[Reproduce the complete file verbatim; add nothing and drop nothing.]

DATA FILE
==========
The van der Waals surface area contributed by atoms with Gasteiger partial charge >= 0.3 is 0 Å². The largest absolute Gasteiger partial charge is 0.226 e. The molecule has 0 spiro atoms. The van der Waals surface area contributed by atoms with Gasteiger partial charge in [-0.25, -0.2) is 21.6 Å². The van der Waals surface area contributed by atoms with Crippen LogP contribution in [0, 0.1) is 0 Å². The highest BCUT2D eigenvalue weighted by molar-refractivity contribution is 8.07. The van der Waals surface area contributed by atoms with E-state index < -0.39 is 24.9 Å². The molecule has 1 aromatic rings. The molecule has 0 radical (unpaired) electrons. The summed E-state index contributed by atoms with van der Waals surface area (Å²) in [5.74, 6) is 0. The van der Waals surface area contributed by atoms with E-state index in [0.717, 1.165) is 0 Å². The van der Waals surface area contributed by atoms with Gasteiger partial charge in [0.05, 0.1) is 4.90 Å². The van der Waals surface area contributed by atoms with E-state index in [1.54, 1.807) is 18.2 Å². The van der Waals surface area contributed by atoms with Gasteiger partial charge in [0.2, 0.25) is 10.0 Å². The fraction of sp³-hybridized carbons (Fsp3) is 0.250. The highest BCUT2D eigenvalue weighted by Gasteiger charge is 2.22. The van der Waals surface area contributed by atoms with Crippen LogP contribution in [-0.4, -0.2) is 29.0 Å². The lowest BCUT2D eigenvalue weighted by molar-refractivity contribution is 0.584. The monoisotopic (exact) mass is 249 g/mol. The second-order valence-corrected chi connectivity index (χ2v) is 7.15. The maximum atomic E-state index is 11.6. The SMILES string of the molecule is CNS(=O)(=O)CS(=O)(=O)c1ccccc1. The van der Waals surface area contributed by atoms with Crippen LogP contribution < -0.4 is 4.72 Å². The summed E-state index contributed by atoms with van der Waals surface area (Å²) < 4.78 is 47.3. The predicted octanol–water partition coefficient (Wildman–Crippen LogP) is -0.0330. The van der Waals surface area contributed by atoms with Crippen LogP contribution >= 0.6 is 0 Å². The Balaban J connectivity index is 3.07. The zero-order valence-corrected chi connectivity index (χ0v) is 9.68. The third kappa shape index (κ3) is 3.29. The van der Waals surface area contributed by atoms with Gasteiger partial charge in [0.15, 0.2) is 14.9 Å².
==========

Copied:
The van der Waals surface area contributed by atoms with Gasteiger partial charge >= 0.3 is 0 Å². The largest absolute Gasteiger partial charge is 0.226 e. The molecule has 0 spiro atoms. The van der Waals surface area contributed by atoms with Gasteiger partial charge in [-0.25, -0.2) is 21.6 Å². The van der Waals surface area contributed by atoms with Crippen LogP contribution in [0, 0.1) is 0 Å². The highest BCUT2D eigenvalue weighted by molar-refractivity contribution is 8.07. The van der Waals surface area contributed by atoms with E-state index < -0.39 is 24.9 Å². The molecule has 1 aromatic rings. The molecule has 0 radical (unpaired) electrons. The summed E-state index contributed by atoms with van der Waals surface area (Å²) in [5.74, 6) is 0. The van der Waals surface area contributed by atoms with E-state index in [0.717, 1.165) is 0 Å². The van der Waals surface area contributed by atoms with Gasteiger partial charge in [0.05, 0.1) is 4.90 Å². The van der Waals surface area contributed by atoms with E-state index in [1.54, 1.807) is 18.2 Å². The van der Waals surface area contributed by atoms with Gasteiger partial charge in [0.2, 0.25) is 10.0 Å². The fraction of sp³-hybridized carbons (Fsp3) is 0.250. The highest BCUT2D eigenvalue weighted by Gasteiger charge is 2.22. The van der Waals surface area contributed by atoms with Crippen LogP contribution in [-0.4, -0.2) is 29.0 Å². The lowest BCUT2D eigenvalue weighted by molar-refractivity contribution is 0.584. The monoisotopic (exact) mass is 249 g/mol. The second-order valence-corrected chi connectivity index (χ2v) is 7.15. The maximum atomic E-state index is 11.6. The SMILES string of the molecule is CNS(=O)(=O)CS(=O)(=O)c1ccccc1. The van der Waals surface area contributed by atoms with Crippen LogP contribution < -0.4 is 4.72 Å². The summed E-state index contributed by atoms with van der Waals surface area (Å²) < 4.78 is 47.3. The predicted octanol–water partition coefficient (Wildman–Crippen LogP) is -0.0330. The van der Waals surface area contributed by atoms with Crippen LogP contribution >= 0.6 is 0 Å². The Balaban J connectivity index is 3.07. The zero-order valence-corrected chi connectivity index (χ0v) is 9.68. The third kappa shape index (κ3) is 3.29. The van der Waals surface area contributed by atoms with Gasteiger partial charge in [0.15, 0.2) is 14.9 Å².